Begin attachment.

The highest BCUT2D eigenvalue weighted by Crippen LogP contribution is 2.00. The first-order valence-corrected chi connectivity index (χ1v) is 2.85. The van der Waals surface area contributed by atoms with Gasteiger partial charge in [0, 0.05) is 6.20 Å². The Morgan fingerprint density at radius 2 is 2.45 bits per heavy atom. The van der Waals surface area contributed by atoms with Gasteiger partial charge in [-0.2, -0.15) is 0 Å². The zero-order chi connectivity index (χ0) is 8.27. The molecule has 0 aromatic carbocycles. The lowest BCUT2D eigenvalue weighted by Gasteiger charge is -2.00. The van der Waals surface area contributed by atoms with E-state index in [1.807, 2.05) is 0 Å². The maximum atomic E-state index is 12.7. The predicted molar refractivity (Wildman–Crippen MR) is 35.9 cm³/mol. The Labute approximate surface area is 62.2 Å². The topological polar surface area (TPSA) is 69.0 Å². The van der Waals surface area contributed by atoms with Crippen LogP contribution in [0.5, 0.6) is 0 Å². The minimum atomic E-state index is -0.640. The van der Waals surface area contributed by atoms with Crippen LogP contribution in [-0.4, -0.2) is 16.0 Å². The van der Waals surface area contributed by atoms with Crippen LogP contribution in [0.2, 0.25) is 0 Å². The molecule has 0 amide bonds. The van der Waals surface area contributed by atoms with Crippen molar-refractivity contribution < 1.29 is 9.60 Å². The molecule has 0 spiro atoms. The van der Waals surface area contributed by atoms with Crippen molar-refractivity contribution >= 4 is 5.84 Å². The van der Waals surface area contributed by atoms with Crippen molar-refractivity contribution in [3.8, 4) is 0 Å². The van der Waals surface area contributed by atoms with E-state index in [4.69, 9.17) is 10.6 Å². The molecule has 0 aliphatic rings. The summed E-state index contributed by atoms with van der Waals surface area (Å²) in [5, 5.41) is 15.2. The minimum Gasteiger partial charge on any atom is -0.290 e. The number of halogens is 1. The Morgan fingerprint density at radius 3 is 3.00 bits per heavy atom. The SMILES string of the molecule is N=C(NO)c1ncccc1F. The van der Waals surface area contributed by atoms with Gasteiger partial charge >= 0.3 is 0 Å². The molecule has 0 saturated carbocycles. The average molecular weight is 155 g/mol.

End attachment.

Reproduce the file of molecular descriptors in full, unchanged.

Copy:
The highest BCUT2D eigenvalue weighted by Crippen LogP contribution is 2.00. The first-order valence-corrected chi connectivity index (χ1v) is 2.85. The van der Waals surface area contributed by atoms with Gasteiger partial charge in [0, 0.05) is 6.20 Å². The Morgan fingerprint density at radius 2 is 2.45 bits per heavy atom. The van der Waals surface area contributed by atoms with Gasteiger partial charge in [-0.2, -0.15) is 0 Å². The zero-order chi connectivity index (χ0) is 8.27. The molecule has 0 aromatic carbocycles. The lowest BCUT2D eigenvalue weighted by Gasteiger charge is -2.00. The van der Waals surface area contributed by atoms with E-state index in [1.807, 2.05) is 0 Å². The maximum atomic E-state index is 12.7. The predicted molar refractivity (Wildman–Crippen MR) is 35.9 cm³/mol. The Labute approximate surface area is 62.2 Å². The topological polar surface area (TPSA) is 69.0 Å². The van der Waals surface area contributed by atoms with Crippen LogP contribution in [0.5, 0.6) is 0 Å². The minimum atomic E-state index is -0.640. The van der Waals surface area contributed by atoms with Crippen LogP contribution in [-0.4, -0.2) is 16.0 Å². The van der Waals surface area contributed by atoms with Crippen LogP contribution in [0.2, 0.25) is 0 Å². The molecule has 0 amide bonds. The van der Waals surface area contributed by atoms with Crippen molar-refractivity contribution < 1.29 is 9.60 Å². The molecule has 0 spiro atoms. The van der Waals surface area contributed by atoms with Crippen molar-refractivity contribution >= 4 is 5.84 Å². The van der Waals surface area contributed by atoms with Crippen molar-refractivity contribution in [3.8, 4) is 0 Å². The van der Waals surface area contributed by atoms with E-state index in [4.69, 9.17) is 10.6 Å². The molecule has 0 aliphatic rings. The summed E-state index contributed by atoms with van der Waals surface area (Å²) in [5, 5.41) is 15.2. The minimum Gasteiger partial charge on any atom is -0.290 e. The number of halogens is 1. The Morgan fingerprint density at radius 3 is 3.00 bits per heavy atom. The SMILES string of the molecule is N=C(NO)c1ncccc1F. The van der Waals surface area contributed by atoms with Gasteiger partial charge >= 0.3 is 0 Å². The molecule has 0 saturated carbocycles. The average molecular weight is 155 g/mol.